Three essays on corporate control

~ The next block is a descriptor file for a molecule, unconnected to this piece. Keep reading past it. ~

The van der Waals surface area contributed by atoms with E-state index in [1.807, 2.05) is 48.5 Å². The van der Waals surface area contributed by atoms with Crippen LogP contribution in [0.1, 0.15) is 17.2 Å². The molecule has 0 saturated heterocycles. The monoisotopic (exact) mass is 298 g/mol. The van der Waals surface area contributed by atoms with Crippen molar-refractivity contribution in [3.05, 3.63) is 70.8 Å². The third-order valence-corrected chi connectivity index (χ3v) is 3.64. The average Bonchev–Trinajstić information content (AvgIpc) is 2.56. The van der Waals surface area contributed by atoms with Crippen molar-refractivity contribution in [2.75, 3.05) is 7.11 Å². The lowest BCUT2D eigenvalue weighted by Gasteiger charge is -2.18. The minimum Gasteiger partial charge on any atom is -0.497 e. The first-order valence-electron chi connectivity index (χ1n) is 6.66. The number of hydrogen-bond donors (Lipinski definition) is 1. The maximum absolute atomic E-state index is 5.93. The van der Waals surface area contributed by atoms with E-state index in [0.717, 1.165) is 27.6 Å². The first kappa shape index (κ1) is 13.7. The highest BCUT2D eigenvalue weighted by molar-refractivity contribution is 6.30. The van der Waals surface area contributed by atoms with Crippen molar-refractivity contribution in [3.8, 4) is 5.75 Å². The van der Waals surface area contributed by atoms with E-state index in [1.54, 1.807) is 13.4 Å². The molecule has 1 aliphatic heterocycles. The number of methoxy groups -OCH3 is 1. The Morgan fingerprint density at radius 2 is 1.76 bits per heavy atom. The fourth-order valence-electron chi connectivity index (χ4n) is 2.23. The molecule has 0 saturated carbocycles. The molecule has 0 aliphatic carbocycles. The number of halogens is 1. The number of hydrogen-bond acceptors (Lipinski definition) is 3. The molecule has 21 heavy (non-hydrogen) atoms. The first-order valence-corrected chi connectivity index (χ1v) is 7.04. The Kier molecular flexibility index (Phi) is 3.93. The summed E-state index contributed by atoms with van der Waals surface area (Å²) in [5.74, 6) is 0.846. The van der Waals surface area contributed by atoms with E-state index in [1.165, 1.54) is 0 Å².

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This dissertation consists of the three papers “Stakeholder rights and economic performance: The profitability of nonprofits” (with Øyvind Bøhren), “Stakeholder conflicts and dividend policy: A cleaner test” (with Øyvind Bøhren and Pål E. Steen), and “Ownership and the decision to go public”. Each ownership structure comes with its own costs. These costs include contracting costs between owners and non-owners, coordination costs between owners, and costs related to delegated management. A rich literature has evolved describing how these costs can be minimized. (Fama, 1980) argues that in large organizations, the main mechanism for discipline and control of management is the competitive environment in which the firm operates. This dissertation looks at this fundamental governance issue from three angles. First, we shed some light on the question of what is the optimal organizational form. We document that firms with very different governance structures successfully compete in a single industry (paper 1). Then we go on to investigate how the stakeholders that do control the firm treat non-controlling stakeholders. We find that controlling stakeholders use their power carefully not to alienate non-controlling stakeholders (paper 2). Finally, we investigate what makes the firm's controlling owners willing to relinquish some of their ownership rights. Our findings suggest that owners with large holdings are more reluctant to take their firm to the public market (paper 3).